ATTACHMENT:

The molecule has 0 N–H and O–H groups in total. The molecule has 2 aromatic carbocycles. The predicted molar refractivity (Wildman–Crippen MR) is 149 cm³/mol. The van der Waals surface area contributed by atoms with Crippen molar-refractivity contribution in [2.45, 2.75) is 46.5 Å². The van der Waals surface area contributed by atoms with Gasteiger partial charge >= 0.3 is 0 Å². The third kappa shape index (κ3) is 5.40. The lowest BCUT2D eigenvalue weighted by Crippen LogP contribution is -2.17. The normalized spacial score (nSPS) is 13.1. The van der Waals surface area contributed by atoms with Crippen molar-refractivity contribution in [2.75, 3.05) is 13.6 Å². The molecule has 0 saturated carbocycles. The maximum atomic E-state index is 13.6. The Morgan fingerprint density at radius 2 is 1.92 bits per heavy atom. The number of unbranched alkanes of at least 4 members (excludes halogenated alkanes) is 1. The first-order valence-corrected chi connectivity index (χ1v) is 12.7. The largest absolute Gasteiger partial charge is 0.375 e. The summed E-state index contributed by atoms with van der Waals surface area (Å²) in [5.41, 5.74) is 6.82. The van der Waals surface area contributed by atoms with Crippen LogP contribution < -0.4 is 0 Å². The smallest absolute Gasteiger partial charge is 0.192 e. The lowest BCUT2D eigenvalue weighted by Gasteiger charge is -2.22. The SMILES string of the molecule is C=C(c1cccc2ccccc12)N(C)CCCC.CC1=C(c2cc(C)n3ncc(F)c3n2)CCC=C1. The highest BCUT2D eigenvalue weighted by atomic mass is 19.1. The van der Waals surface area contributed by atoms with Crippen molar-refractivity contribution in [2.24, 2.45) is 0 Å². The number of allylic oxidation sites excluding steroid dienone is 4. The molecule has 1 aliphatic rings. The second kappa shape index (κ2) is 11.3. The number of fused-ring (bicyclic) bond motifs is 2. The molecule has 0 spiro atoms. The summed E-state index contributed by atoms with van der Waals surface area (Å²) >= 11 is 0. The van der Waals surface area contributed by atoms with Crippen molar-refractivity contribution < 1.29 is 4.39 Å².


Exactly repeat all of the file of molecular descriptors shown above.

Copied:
The molecule has 0 N–H and O–H groups in total. The molecule has 2 aromatic carbocycles. The predicted molar refractivity (Wildman–Crippen MR) is 149 cm³/mol. The van der Waals surface area contributed by atoms with Crippen molar-refractivity contribution in [2.45, 2.75) is 46.5 Å². The van der Waals surface area contributed by atoms with Gasteiger partial charge >= 0.3 is 0 Å². The third kappa shape index (κ3) is 5.40. The lowest BCUT2D eigenvalue weighted by Crippen LogP contribution is -2.17. The normalized spacial score (nSPS) is 13.1. The van der Waals surface area contributed by atoms with Crippen molar-refractivity contribution in [2.75, 3.05) is 13.6 Å². The molecule has 0 saturated carbocycles. The maximum atomic E-state index is 13.6. The Morgan fingerprint density at radius 2 is 1.92 bits per heavy atom. The number of unbranched alkanes of at least 4 members (excludes halogenated alkanes) is 1. The first-order valence-corrected chi connectivity index (χ1v) is 12.7. The largest absolute Gasteiger partial charge is 0.375 e. The summed E-state index contributed by atoms with van der Waals surface area (Å²) in [5.41, 5.74) is 6.82. The van der Waals surface area contributed by atoms with Crippen LogP contribution < -0.4 is 0 Å². The smallest absolute Gasteiger partial charge is 0.192 e. The lowest BCUT2D eigenvalue weighted by Gasteiger charge is -2.22. The SMILES string of the molecule is C=C(c1cccc2ccccc12)N(C)CCCC.CC1=C(c2cc(C)n3ncc(F)c3n2)CCC=C1. The highest BCUT2D eigenvalue weighted by atomic mass is 19.1. The van der Waals surface area contributed by atoms with Crippen molar-refractivity contribution in [2.24, 2.45) is 0 Å². The number of allylic oxidation sites excluding steroid dienone is 4. The molecule has 1 aliphatic rings. The second kappa shape index (κ2) is 11.3. The number of fused-ring (bicyclic) bond motifs is 2. The molecule has 0 spiro atoms. The summed E-state index contributed by atoms with van der Waals surface area (Å²) >= 11 is 0. The van der Waals surface area contributed by atoms with Crippen molar-refractivity contribution < 1.29 is 4.39 Å².